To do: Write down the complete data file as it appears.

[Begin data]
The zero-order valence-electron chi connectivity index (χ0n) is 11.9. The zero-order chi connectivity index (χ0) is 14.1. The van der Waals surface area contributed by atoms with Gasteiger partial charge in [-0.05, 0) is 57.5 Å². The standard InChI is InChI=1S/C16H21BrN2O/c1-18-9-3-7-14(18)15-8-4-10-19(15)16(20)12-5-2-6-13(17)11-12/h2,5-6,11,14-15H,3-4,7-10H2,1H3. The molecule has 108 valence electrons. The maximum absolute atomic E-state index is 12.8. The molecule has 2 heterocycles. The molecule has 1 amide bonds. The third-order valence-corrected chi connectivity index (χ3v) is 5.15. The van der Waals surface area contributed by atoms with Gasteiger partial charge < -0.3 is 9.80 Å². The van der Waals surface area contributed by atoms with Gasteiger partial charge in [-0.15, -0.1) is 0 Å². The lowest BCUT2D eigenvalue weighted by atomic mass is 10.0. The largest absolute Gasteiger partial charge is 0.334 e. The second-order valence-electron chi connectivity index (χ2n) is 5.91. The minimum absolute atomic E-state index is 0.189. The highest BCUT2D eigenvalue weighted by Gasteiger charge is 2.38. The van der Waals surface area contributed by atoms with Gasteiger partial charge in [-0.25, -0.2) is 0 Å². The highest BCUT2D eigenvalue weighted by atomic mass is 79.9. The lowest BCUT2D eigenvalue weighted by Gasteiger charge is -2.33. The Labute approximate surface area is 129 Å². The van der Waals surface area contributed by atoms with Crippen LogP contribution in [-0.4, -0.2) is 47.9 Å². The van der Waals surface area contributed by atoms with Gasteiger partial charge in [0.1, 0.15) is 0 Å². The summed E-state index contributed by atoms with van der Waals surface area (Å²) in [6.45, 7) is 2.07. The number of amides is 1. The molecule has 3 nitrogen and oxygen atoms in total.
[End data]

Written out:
The zero-order valence-electron chi connectivity index (χ0n) is 11.9. The zero-order chi connectivity index (χ0) is 14.1. The van der Waals surface area contributed by atoms with Gasteiger partial charge in [-0.05, 0) is 57.5 Å². The standard InChI is InChI=1S/C16H21BrN2O/c1-18-9-3-7-14(18)15-8-4-10-19(15)16(20)12-5-2-6-13(17)11-12/h2,5-6,11,14-15H,3-4,7-10H2,1H3. The molecule has 108 valence electrons. The maximum absolute atomic E-state index is 12.8. The molecule has 2 heterocycles. The molecule has 1 amide bonds. The third-order valence-corrected chi connectivity index (χ3v) is 5.15. The van der Waals surface area contributed by atoms with Gasteiger partial charge < -0.3 is 9.80 Å². The van der Waals surface area contributed by atoms with Gasteiger partial charge in [-0.15, -0.1) is 0 Å². The lowest BCUT2D eigenvalue weighted by atomic mass is 10.0. The largest absolute Gasteiger partial charge is 0.334 e. The second-order valence-electron chi connectivity index (χ2n) is 5.91. The minimum absolute atomic E-state index is 0.189. The highest BCUT2D eigenvalue weighted by Gasteiger charge is 2.38. The van der Waals surface area contributed by atoms with Gasteiger partial charge in [-0.25, -0.2) is 0 Å². The highest BCUT2D eigenvalue weighted by atomic mass is 79.9. The lowest BCUT2D eigenvalue weighted by Gasteiger charge is -2.33. The Labute approximate surface area is 129 Å². The van der Waals surface area contributed by atoms with Crippen LogP contribution in [-0.4, -0.2) is 47.9 Å². The van der Waals surface area contributed by atoms with Gasteiger partial charge in [0.1, 0.15) is 0 Å². The summed E-state index contributed by atoms with van der Waals surface area (Å²) in [6.45, 7) is 2.07. The number of amides is 1. The molecule has 3 nitrogen and oxygen atoms in total.